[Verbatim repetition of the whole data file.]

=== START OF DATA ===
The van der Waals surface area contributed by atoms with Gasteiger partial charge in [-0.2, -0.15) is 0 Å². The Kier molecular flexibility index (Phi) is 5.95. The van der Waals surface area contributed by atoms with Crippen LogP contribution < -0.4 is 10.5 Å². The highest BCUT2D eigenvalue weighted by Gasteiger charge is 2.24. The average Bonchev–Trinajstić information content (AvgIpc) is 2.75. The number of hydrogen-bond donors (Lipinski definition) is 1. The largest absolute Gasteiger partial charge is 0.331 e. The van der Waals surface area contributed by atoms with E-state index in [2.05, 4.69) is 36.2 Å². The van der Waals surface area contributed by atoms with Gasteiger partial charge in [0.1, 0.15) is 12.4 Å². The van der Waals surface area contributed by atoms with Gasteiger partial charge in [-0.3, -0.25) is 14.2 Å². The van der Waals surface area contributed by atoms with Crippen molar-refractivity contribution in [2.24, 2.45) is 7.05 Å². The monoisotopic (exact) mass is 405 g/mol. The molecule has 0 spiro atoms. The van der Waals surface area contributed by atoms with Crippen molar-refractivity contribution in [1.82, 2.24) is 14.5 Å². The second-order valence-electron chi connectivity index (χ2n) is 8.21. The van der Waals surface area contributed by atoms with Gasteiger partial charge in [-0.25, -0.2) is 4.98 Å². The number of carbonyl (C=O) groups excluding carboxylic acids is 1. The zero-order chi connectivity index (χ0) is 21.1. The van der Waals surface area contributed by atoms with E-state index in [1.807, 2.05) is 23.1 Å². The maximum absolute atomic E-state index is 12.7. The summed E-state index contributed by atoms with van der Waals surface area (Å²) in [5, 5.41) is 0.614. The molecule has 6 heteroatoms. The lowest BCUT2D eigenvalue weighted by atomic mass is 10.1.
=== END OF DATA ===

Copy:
The van der Waals surface area contributed by atoms with Gasteiger partial charge in [-0.2, -0.15) is 0 Å². The Kier molecular flexibility index (Phi) is 5.95. The van der Waals surface area contributed by atoms with Crippen LogP contribution < -0.4 is 10.5 Å². The highest BCUT2D eigenvalue weighted by Gasteiger charge is 2.24. The average Bonchev–Trinajstić information content (AvgIpc) is 2.75. The number of hydrogen-bond donors (Lipinski definition) is 1. The largest absolute Gasteiger partial charge is 0.331 e. The van der Waals surface area contributed by atoms with E-state index in [2.05, 4.69) is 36.2 Å². The van der Waals surface area contributed by atoms with Gasteiger partial charge in [0.1, 0.15) is 12.4 Å². The van der Waals surface area contributed by atoms with Gasteiger partial charge in [-0.3, -0.25) is 14.2 Å². The van der Waals surface area contributed by atoms with Crippen molar-refractivity contribution in [2.24, 2.45) is 7.05 Å². The monoisotopic (exact) mass is 405 g/mol. The molecule has 0 spiro atoms. The van der Waals surface area contributed by atoms with Crippen molar-refractivity contribution in [1.82, 2.24) is 14.5 Å². The second-order valence-electron chi connectivity index (χ2n) is 8.21. The van der Waals surface area contributed by atoms with Gasteiger partial charge in [-0.25, -0.2) is 4.98 Å². The number of carbonyl (C=O) groups excluding carboxylic acids is 1. The zero-order chi connectivity index (χ0) is 21.1. The van der Waals surface area contributed by atoms with E-state index in [1.807, 2.05) is 23.1 Å². The maximum absolute atomic E-state index is 12.7. The summed E-state index contributed by atoms with van der Waals surface area (Å²) in [5, 5.41) is 0.614. The molecule has 6 heteroatoms. The lowest BCUT2D eigenvalue weighted by atomic mass is 10.1.